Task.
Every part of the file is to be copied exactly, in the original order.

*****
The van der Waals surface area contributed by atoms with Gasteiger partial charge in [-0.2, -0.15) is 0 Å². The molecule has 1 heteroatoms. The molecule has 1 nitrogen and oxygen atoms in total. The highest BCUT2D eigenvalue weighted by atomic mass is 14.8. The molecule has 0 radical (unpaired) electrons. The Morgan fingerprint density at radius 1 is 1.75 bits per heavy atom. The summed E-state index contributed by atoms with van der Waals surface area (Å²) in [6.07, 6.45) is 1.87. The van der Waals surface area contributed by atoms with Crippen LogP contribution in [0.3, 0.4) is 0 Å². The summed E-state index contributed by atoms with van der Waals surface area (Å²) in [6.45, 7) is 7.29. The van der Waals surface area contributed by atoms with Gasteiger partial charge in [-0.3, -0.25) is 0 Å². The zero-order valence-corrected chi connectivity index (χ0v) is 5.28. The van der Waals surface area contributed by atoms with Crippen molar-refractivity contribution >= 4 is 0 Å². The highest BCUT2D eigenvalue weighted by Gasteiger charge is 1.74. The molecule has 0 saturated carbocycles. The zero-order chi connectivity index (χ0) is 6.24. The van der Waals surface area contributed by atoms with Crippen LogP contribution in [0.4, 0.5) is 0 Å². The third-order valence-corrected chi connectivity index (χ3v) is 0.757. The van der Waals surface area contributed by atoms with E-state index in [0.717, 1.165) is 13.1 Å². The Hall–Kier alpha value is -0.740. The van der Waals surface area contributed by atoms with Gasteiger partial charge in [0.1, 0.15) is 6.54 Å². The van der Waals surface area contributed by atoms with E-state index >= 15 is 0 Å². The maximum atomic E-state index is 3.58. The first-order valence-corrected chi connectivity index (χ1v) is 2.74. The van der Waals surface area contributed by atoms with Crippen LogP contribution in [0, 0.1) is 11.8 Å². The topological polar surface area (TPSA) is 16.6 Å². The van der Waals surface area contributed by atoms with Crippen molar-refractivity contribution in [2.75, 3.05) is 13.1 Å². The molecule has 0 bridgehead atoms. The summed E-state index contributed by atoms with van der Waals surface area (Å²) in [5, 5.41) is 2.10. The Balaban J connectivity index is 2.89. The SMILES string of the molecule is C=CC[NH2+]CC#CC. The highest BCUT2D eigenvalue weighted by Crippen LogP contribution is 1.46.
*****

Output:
The van der Waals surface area contributed by atoms with Gasteiger partial charge in [-0.2, -0.15) is 0 Å². The molecule has 1 heteroatoms. The molecule has 1 nitrogen and oxygen atoms in total. The highest BCUT2D eigenvalue weighted by atomic mass is 14.8. The molecule has 0 radical (unpaired) electrons. The Morgan fingerprint density at radius 1 is 1.75 bits per heavy atom. The summed E-state index contributed by atoms with van der Waals surface area (Å²) in [6.07, 6.45) is 1.87. The van der Waals surface area contributed by atoms with Crippen LogP contribution in [0.3, 0.4) is 0 Å². The summed E-state index contributed by atoms with van der Waals surface area (Å²) in [6.45, 7) is 7.29. The van der Waals surface area contributed by atoms with Gasteiger partial charge in [-0.3, -0.25) is 0 Å². The zero-order valence-corrected chi connectivity index (χ0v) is 5.28. The van der Waals surface area contributed by atoms with Crippen molar-refractivity contribution >= 4 is 0 Å². The highest BCUT2D eigenvalue weighted by Gasteiger charge is 1.74. The molecule has 0 saturated carbocycles. The zero-order chi connectivity index (χ0) is 6.24. The van der Waals surface area contributed by atoms with Crippen LogP contribution in [0.4, 0.5) is 0 Å². The third-order valence-corrected chi connectivity index (χ3v) is 0.757. The van der Waals surface area contributed by atoms with E-state index in [0.717, 1.165) is 13.1 Å². The Hall–Kier alpha value is -0.740. The van der Waals surface area contributed by atoms with Gasteiger partial charge in [0.1, 0.15) is 6.54 Å². The van der Waals surface area contributed by atoms with E-state index >= 15 is 0 Å². The maximum atomic E-state index is 3.58. The first-order valence-corrected chi connectivity index (χ1v) is 2.74. The van der Waals surface area contributed by atoms with Crippen LogP contribution in [0, 0.1) is 11.8 Å². The topological polar surface area (TPSA) is 16.6 Å². The van der Waals surface area contributed by atoms with Crippen molar-refractivity contribution in [2.75, 3.05) is 13.1 Å². The molecule has 0 bridgehead atoms. The summed E-state index contributed by atoms with van der Waals surface area (Å²) in [5, 5.41) is 2.10. The Balaban J connectivity index is 2.89. The SMILES string of the molecule is C=CC[NH2+]CC#CC. The highest BCUT2D eigenvalue weighted by Crippen LogP contribution is 1.46.